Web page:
CFPB Warns Mortgage Servicers to Start Complying with CARES Act Protections

On June 19, 2020, the Consumer Financial Protection Bureau (”CFPB”) put mortgage servicers  on notice, urging them to comply with credit reporting obligations amid record numbers of consumer complaints.  The CFPB saw its highest-ever complaint volumes in April and May 2020, due to COVID-19-related complaints.  Complaints about mortgages were most common among the COVID-19-related complaints.

The CARES Act proactively sought to address mortgage payment issues, allowing struggling homeowners with federally backed mortgages to receive up to 360 days of forbearance.  However, servicers are typically only allowing 90 days forbearance, although they are also promising potential additional forbearance periods once the first forbearance period ends.

Homeowners should apply for more advantageous relief plans while in the initial forbearance period.  Please see Treinen Law Office’s related blog – If You Are Having Trouble Obtaining Adequate Relief from Your Mortgage Servicer – that provides further information.

The CFPB has instructed servicers to comply with the CARES Act by continuing to report consumers as current on their loans even if they’ve received pandemic-related relief.  CFPB Director Kathy Kraninger stated that servicers “remain responsible for conducting reasonable investigations of consumer disputes in a timely fashion.”

Homeowners should monitor their credit reports once they are in a forbearance plan or other COVID-19 relief plan.  If the reporting is inaccurate – for example, the servicer is reporting payments as late even though the homeowner was current when the forbearance period began – homeowners should dispute.  Disputes are best done in writing by certified mail, return receipt requested.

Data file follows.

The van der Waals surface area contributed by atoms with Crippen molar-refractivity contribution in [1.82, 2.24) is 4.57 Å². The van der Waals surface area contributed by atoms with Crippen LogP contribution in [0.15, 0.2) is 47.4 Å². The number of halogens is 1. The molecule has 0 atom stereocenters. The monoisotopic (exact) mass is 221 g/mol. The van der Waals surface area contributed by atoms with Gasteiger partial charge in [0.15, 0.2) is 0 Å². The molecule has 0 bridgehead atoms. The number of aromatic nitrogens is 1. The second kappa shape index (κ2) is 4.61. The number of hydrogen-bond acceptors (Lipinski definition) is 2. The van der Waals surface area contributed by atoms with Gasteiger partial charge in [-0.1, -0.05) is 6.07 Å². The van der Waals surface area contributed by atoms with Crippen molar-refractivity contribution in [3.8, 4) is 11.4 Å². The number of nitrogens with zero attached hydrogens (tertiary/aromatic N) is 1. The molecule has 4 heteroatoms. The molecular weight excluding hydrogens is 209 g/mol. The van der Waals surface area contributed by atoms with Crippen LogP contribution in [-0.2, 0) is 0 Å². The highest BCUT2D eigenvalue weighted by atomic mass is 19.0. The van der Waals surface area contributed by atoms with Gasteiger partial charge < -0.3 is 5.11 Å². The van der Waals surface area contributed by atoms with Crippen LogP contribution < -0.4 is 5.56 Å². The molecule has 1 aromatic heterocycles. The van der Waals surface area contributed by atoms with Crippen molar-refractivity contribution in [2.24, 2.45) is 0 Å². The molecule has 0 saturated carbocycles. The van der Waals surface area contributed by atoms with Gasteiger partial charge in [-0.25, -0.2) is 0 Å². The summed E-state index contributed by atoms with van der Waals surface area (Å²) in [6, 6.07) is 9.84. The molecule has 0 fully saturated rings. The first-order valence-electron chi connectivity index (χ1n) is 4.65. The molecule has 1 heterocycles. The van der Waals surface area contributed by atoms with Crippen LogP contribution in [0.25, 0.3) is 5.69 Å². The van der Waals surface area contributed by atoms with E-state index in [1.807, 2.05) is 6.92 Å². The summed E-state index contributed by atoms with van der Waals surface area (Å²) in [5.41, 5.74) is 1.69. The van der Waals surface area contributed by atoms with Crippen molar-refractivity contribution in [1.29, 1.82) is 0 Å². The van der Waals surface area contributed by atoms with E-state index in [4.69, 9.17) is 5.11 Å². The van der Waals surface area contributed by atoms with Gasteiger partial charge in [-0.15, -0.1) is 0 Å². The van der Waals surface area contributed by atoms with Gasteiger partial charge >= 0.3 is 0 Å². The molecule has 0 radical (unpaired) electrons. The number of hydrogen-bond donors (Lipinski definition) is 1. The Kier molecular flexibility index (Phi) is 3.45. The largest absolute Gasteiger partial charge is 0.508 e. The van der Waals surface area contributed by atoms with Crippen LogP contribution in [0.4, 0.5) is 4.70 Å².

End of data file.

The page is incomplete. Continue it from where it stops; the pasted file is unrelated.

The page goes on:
Disputing is very important.  Homeowners may need to obtain credit before COVID-19 disruptions end.  Even if this is not true, homeowners should do all they can to preserve their credit ratings during the downturn.  The reporting of late payments, left unchecked, may turn into a default or foreclosure on the homeowner’s credit report.  Under the law, the credit reporting agencies – Equifax, Experian and Trans Union – have an independent duty to perform their own reasonable investigation regarding anything reported on their credit reports.

Please see Treinen Law Office’s related blog – Protecting Your Family Financially in COVID-19 Times – that provides further information about how to lodge effective disputes.

Even before COVID-19, Treinen Law Office helped consumers with dispute letters free of charge.  We are happy to continue to do so.  We also can help you obtain and monitor your credit reports.  Please feel free to call.  We are doing what we can to help.

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